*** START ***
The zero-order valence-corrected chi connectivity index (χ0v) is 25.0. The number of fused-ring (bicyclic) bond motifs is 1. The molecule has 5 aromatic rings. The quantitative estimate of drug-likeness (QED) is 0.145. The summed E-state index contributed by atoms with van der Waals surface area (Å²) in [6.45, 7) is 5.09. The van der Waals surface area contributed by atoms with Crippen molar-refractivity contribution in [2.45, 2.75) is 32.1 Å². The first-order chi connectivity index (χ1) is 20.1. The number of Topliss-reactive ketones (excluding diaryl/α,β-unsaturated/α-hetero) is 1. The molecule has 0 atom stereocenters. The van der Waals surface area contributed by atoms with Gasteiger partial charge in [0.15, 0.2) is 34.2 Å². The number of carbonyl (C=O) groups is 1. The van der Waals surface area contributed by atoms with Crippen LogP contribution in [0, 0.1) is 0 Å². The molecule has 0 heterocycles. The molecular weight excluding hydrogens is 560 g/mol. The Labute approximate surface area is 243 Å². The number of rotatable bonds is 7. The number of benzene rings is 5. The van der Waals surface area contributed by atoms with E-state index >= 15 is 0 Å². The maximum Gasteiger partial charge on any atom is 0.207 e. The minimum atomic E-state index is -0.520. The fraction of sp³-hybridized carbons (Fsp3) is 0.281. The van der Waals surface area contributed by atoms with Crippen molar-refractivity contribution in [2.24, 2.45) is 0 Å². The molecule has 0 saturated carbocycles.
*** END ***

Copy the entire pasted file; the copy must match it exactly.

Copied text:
The zero-order valence-corrected chi connectivity index (χ0v) is 25.0. The number of fused-ring (bicyclic) bond motifs is 1. The molecule has 5 aromatic rings. The quantitative estimate of drug-likeness (QED) is 0.145. The summed E-state index contributed by atoms with van der Waals surface area (Å²) in [6.45, 7) is 5.09. The van der Waals surface area contributed by atoms with Crippen molar-refractivity contribution in [2.45, 2.75) is 32.1 Å². The first-order chi connectivity index (χ1) is 20.1. The number of Topliss-reactive ketones (excluding diaryl/α,β-unsaturated/α-hetero) is 1. The molecule has 0 atom stereocenters. The van der Waals surface area contributed by atoms with Gasteiger partial charge in [0.15, 0.2) is 34.2 Å². The number of carbonyl (C=O) groups is 1. The van der Waals surface area contributed by atoms with Crippen LogP contribution in [0, 0.1) is 0 Å². The molecule has 0 heterocycles. The molecular weight excluding hydrogens is 560 g/mol. The Labute approximate surface area is 243 Å². The number of rotatable bonds is 7. The number of benzene rings is 5. The van der Waals surface area contributed by atoms with E-state index >= 15 is 0 Å². The maximum Gasteiger partial charge on any atom is 0.207 e. The minimum atomic E-state index is -0.520. The fraction of sp³-hybridized carbons (Fsp3) is 0.281. The van der Waals surface area contributed by atoms with Crippen molar-refractivity contribution in [2.24, 2.45) is 0 Å². The molecule has 0 saturated carbocycles.